Learn more about the ins and outs of your beans. They've got pedigree, yessir-ee, and friends all along the way.
ECC coffee beans are harvested, roasted and packaged at one source: Gus’s farm in Santa Elena, a fertile coffee growing region in Nicaragua. The advantage of our single-source policy is that you know just what you’re getting: a consistent variety of high-grade coffee from one a justly run and paid farm. Santa Elena has been shipping this award-winning coffee to the mill we are working with for years. So you don’t have to sacrifice product enjoyment for social justice with ECC.
Esperanza Coffee Group roasted our sample shipment of Gus's coffee to a bold medium-dark roast. As our demand increases we will begin roasting blends to provide all kinds of coffee lovers with brews they can savour as their own. Esperanza has renowned cupping facilities (how coffee mills check for taste and quality) on site to ensure quality and consistency of each bag of ECC beans.
Over time, ECC will partner up with many more farmers from around the world to bring our members some of the best exotic coffees you can find. And as a rule, we only deal in direct trade and single-origin coffee with a story you can follow and contribute to over time.
Our coffee grows at 1000 m (over 3000 ft) above sea level in a unique environmental niche with a brief three-month dry season. Gus’s farm, Santa Elena produces 150,000 lbs of green coffee per year, using an exacting fertilization technique that injects dissolved fertilizer into the soil, leaving organic ground matter undisturbed. A variety of shade trees are planted, including a leguminous tree called “red guava” which inhales the abundance of nitrogen dwelling in Jinotega’s mountainous air. The shed leaves of these chemically rich plants are what fertilize the underlying coffee trees, lending their beans the complex and sophisticated flavours of ECC coffee.
A coffee trees’ treasure, the unrefined green coffee bean, swells to full maturity inside the many clusters of ripening coffee cherries. The workers of Santa Elena can then begin harvest rounds, but are careful to select only the suppler red cherries for further production. For this reason the coffee pickers carry two baskets with them on their harvesting rounds- one for red coffee cherries and a smaller bag for any green beans that may have fallen prematurely. This exacting separation step is crucial for producing consistent coffees of the highest caliber… just a single green coffee grain has the acrid potency to ruin the taste of one hundred ripe red coffee cherries.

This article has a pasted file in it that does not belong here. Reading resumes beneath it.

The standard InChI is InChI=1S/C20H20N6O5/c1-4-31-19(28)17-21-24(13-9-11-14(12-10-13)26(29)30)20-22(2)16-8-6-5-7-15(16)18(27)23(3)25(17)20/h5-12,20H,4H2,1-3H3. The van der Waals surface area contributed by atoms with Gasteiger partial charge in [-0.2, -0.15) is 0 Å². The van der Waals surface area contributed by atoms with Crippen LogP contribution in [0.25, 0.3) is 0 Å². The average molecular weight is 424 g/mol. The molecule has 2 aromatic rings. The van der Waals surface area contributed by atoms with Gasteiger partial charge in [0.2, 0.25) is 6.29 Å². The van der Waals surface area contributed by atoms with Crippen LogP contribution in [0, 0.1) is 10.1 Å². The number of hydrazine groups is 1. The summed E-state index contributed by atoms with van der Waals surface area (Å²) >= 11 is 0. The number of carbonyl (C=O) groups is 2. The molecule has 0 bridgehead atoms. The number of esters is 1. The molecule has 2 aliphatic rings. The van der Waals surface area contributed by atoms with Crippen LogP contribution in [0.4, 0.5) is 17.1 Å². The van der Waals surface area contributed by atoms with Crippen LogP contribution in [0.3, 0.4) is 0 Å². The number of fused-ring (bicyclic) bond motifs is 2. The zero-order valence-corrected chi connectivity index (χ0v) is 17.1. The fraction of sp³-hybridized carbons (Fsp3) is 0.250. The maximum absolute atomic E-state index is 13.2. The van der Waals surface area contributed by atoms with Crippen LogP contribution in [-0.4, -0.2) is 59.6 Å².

Santa Elena produces five varieties of coffee — Caturra, Mondo Novo, Catimor, Maragogipe and Parainema — which creates a unique mixture of specialty coffee.
For the milling stage, Santa Elena uses an ecological wet coffee mill that contaminates little water. The coffee is fermented for one day before washing and shipment to the dry mill at Esperanza.
Here the coffee beans are sun-bathed for two days until they are sufficiently dry to be stored for a rest period of approximately two months to maximize their flavour.
Esperanza’s production standards prohibit the use of mechanical dryers because they can devastate the bean’s chemical and structural makeup, which resulting in compromised taste. Instead, Esperanza employs people in need of jobs to do this delicate work by hand.
With its small producers association (Aldea Global de Jinotega), Esperanza was the First Place winner at the Cup of Excellence Contest for the years 2002 to 2005 consecutively.